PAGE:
US auto workers' union reports progress, holds off on strike expansion
Citing last-minute progress in talks, the head of the US auto workers' union said Friday the labor group would maintain its current strike but not expand it to other plants this week.
United Auto Workers President Shawn Fain hailed a "breakthrough" concession from General Motors in response to another threatened expansion of the three-week partial stoppage.
Fain maintained the possibility of escalating the strike further down the road, but did not add any new plants to the target list after announcing prior expansions the last two Fridays following the initial stoppage on September 15.
"Here's the punchline: Our strike is working," Fain said in a webcast update. "But we're not there yet."
Fain said GM has "leapfrogged" Detroit rivals Ford and Stellantis in agreeing "in writing" to include the auto giant's electric battery plants under the UAW's national agreement.
GM has three battery plants under its Ultium Cells joint venture with Korea's LG Energy Solution in the states of Tennessee, Michigan and Ohio, with one of the plants not slated to come on line until 2024, according to Ultium's website.
What the agreement means in terms of how workers at these facilities will be compensated and whether the pay and benefits will match those of conventional jobs was not immediately clear from Fain's statement.
Previously, auto company officials have said they were unable to set terms for the plants because they are joint ventures and not solely under the purview of the Detroit auto giants.
Following Fain's presentation, a UAW press release was headlined, "UAW wins just transition at General Motors."
Fain said GM's shift addresses the worry that that the transition to electric vehicles (EV) will lead to the replacement of high-paid conventional auto jobs with lower-paid EV posts in what the labor leader has called a "race to the bottom."
GM's statement did not directly comment on the EV battery facilities.
"Negotiations remain ongoing, and we will continue to work towards finding solutions to address outstanding issues," GM said. "Our goal remains to reach an agreement that rewards our employees and allows GM to be successful into the future."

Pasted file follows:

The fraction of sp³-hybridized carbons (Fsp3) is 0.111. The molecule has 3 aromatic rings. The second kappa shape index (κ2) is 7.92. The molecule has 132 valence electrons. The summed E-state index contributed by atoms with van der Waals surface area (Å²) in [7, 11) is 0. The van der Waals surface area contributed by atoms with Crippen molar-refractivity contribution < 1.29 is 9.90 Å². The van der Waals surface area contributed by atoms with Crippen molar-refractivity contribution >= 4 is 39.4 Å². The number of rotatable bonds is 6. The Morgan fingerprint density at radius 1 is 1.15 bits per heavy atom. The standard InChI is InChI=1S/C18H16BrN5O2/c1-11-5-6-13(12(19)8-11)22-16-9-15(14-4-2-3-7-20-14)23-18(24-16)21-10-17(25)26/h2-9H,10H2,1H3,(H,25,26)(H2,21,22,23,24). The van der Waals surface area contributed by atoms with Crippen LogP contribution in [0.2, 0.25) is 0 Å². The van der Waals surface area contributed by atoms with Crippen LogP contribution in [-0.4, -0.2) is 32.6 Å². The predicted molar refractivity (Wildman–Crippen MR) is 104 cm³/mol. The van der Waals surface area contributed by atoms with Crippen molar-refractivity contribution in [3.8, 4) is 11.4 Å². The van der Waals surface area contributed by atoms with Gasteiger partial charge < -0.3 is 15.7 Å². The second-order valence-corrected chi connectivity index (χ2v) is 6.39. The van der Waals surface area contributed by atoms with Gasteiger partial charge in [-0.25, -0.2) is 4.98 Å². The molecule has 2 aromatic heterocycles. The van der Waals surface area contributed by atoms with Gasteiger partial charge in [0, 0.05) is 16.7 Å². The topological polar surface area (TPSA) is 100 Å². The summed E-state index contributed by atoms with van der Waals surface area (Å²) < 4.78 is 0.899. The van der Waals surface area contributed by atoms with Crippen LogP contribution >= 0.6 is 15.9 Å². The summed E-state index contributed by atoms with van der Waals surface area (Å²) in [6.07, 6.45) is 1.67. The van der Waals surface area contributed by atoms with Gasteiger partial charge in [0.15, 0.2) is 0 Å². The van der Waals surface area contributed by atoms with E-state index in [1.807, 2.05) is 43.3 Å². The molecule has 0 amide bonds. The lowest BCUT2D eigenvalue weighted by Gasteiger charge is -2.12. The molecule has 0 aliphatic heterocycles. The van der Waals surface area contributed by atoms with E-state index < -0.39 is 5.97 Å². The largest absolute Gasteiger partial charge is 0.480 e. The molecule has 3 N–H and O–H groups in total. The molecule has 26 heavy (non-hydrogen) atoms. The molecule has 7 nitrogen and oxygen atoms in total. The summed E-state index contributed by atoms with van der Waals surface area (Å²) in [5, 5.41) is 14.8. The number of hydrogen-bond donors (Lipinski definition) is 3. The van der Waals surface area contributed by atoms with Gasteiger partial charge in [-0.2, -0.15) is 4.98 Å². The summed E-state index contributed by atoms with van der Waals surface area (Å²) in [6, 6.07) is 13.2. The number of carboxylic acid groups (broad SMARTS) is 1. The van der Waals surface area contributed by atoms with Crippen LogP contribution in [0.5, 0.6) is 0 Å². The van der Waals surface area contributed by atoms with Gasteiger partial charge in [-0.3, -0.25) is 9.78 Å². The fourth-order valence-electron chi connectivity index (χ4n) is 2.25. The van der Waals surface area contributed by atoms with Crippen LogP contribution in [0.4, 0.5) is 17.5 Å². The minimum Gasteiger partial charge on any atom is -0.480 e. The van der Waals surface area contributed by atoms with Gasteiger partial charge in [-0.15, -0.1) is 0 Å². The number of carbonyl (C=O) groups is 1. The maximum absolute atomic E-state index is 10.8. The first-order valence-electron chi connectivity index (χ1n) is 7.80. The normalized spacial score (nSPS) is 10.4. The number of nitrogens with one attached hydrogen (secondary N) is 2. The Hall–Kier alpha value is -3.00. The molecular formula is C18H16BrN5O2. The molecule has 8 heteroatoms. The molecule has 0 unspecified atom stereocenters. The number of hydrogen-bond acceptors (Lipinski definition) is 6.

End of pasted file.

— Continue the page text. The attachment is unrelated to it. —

Labor relations expert Harry Katz characterized the EV concession from GM as significant given that much of the EV supply chain is not unionized.
"There are positive signs that this will settle in the not too distant future," said Katz, a professor at Cornell's School of Industrial and Labor Relations.
Fain plans to attend a rally at Ford's Chicago plant, along with other labor leaders and Chicago Mayor Brandon Johnson.
'Outsmart' corporate America
Wearing a t-shirt with the slogan "Eat the Rich," Fain reviewed the state of play, with each of the companies in many cases offering slightly different response to key union demands.
Fain said the union is being "strategic" in using the threat of more stoppages to win a better contract.
"Our goal is not to just get mad and shut it all down... but to outsmart and out-organize corporate America," he said.
The UAW launched a targeted strike on September 15 on the Detroit Three, calling for stoppages at a handful of plants, while leaving most of the union's 146,000 US hourly auto workers on the job.
With dual earlier expansions of the strike the prior two Fridays, the total number of workers on strike stands at about 25,000.
Friday's pause in escalation will be a relief to the three companies, although Fain held out the possibility of ramping up the action further if progress stalls.
Ford said "we remain open" to working with the UAW on future battery plants, which are still under development.
Stellantis said it has "good momentum" on reaching a deal.
"We are making progress, but there are gaps that still need to be closed," said a letter from Mark Stewart, chief operating officer of Stellantis North America.
© 2023 AFP